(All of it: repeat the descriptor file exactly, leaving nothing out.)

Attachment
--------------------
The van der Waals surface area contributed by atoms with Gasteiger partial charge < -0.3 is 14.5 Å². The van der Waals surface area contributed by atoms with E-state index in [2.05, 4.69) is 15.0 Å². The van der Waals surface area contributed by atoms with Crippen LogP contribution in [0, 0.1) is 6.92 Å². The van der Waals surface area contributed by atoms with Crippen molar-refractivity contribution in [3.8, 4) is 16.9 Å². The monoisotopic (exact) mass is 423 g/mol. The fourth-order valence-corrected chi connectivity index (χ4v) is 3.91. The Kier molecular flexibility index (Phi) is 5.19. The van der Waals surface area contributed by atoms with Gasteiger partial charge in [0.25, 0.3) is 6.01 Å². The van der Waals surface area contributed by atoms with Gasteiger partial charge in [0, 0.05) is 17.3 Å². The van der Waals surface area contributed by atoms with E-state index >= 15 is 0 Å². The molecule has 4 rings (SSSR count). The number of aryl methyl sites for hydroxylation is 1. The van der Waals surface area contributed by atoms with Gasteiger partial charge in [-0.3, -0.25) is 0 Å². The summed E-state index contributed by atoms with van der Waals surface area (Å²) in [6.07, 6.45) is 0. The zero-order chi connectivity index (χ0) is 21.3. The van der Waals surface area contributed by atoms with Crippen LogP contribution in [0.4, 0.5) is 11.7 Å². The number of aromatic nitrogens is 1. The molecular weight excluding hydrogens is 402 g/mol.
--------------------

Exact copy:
The van der Waals surface area contributed by atoms with Gasteiger partial charge < -0.3 is 14.5 Å². The van der Waals surface area contributed by atoms with E-state index in [2.05, 4.69) is 15.0 Å². The van der Waals surface area contributed by atoms with Crippen LogP contribution in [0, 0.1) is 6.92 Å². The van der Waals surface area contributed by atoms with Crippen molar-refractivity contribution in [3.8, 4) is 16.9 Å². The monoisotopic (exact) mass is 423 g/mol. The fourth-order valence-corrected chi connectivity index (χ4v) is 3.91. The Kier molecular flexibility index (Phi) is 5.19. The van der Waals surface area contributed by atoms with Gasteiger partial charge in [0.25, 0.3) is 6.01 Å². The van der Waals surface area contributed by atoms with Gasteiger partial charge in [0, 0.05) is 17.3 Å². The van der Waals surface area contributed by atoms with E-state index >= 15 is 0 Å². The molecule has 4 rings (SSSR count). The number of aryl methyl sites for hydroxylation is 1. The van der Waals surface area contributed by atoms with Gasteiger partial charge in [-0.3, -0.25) is 0 Å². The summed E-state index contributed by atoms with van der Waals surface area (Å²) in [6.07, 6.45) is 0. The zero-order chi connectivity index (χ0) is 21.3. The van der Waals surface area contributed by atoms with Crippen LogP contribution in [0.4, 0.5) is 11.7 Å². The number of aromatic nitrogens is 1. The molecular weight excluding hydrogens is 402 g/mol.